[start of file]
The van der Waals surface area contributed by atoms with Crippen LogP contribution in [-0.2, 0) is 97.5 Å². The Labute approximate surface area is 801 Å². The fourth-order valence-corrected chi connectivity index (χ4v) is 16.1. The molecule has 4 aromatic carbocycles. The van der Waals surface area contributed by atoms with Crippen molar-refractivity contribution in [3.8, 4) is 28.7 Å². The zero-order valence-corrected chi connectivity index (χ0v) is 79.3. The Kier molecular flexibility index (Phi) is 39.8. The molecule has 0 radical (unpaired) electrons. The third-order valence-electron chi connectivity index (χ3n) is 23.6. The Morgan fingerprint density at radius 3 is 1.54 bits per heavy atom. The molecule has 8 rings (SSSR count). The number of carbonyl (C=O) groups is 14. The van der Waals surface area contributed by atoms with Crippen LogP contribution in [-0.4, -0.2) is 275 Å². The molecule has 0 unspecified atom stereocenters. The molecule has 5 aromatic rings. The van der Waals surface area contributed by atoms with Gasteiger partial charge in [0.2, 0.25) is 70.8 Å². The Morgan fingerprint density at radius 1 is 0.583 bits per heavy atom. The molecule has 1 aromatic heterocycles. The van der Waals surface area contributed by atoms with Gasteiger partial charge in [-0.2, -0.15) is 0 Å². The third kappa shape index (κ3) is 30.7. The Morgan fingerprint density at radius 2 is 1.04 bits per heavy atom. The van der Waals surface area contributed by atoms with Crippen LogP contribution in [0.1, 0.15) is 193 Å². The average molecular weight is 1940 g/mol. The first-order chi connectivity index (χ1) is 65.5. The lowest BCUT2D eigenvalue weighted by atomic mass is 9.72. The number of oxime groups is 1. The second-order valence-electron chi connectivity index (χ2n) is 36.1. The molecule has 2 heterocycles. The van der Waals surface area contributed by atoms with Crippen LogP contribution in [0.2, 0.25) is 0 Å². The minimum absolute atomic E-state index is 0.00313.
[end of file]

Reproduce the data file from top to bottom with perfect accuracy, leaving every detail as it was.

The van der Waals surface area contributed by atoms with Crippen LogP contribution in [-0.2, 0) is 97.5 Å². The Labute approximate surface area is 801 Å². The fourth-order valence-corrected chi connectivity index (χ4v) is 16.1. The molecule has 4 aromatic carbocycles. The van der Waals surface area contributed by atoms with Crippen molar-refractivity contribution in [3.8, 4) is 28.7 Å². The zero-order valence-corrected chi connectivity index (χ0v) is 79.3. The Kier molecular flexibility index (Phi) is 39.8. The molecule has 0 radical (unpaired) electrons. The third-order valence-electron chi connectivity index (χ3n) is 23.6. The Morgan fingerprint density at radius 3 is 1.54 bits per heavy atom. The molecule has 8 rings (SSSR count). The number of carbonyl (C=O) groups is 14. The van der Waals surface area contributed by atoms with Crippen LogP contribution in [-0.4, -0.2) is 275 Å². The molecule has 0 unspecified atom stereocenters. The molecule has 5 aromatic rings. The van der Waals surface area contributed by atoms with Gasteiger partial charge in [0.2, 0.25) is 70.8 Å². The Morgan fingerprint density at radius 1 is 0.583 bits per heavy atom. The molecule has 1 aromatic heterocycles. The van der Waals surface area contributed by atoms with Gasteiger partial charge in [-0.2, -0.15) is 0 Å². The third kappa shape index (κ3) is 30.7. The Morgan fingerprint density at radius 2 is 1.04 bits per heavy atom. The van der Waals surface area contributed by atoms with Crippen LogP contribution in [0.1, 0.15) is 193 Å². The average molecular weight is 1940 g/mol. The first-order chi connectivity index (χ1) is 65.5. The lowest BCUT2D eigenvalue weighted by atomic mass is 9.72. The number of oxime groups is 1. The second-order valence-electron chi connectivity index (χ2n) is 36.1. The molecule has 2 heterocycles. The van der Waals surface area contributed by atoms with Crippen LogP contribution in [0.2, 0.25) is 0 Å². The minimum absolute atomic E-state index is 0.00313.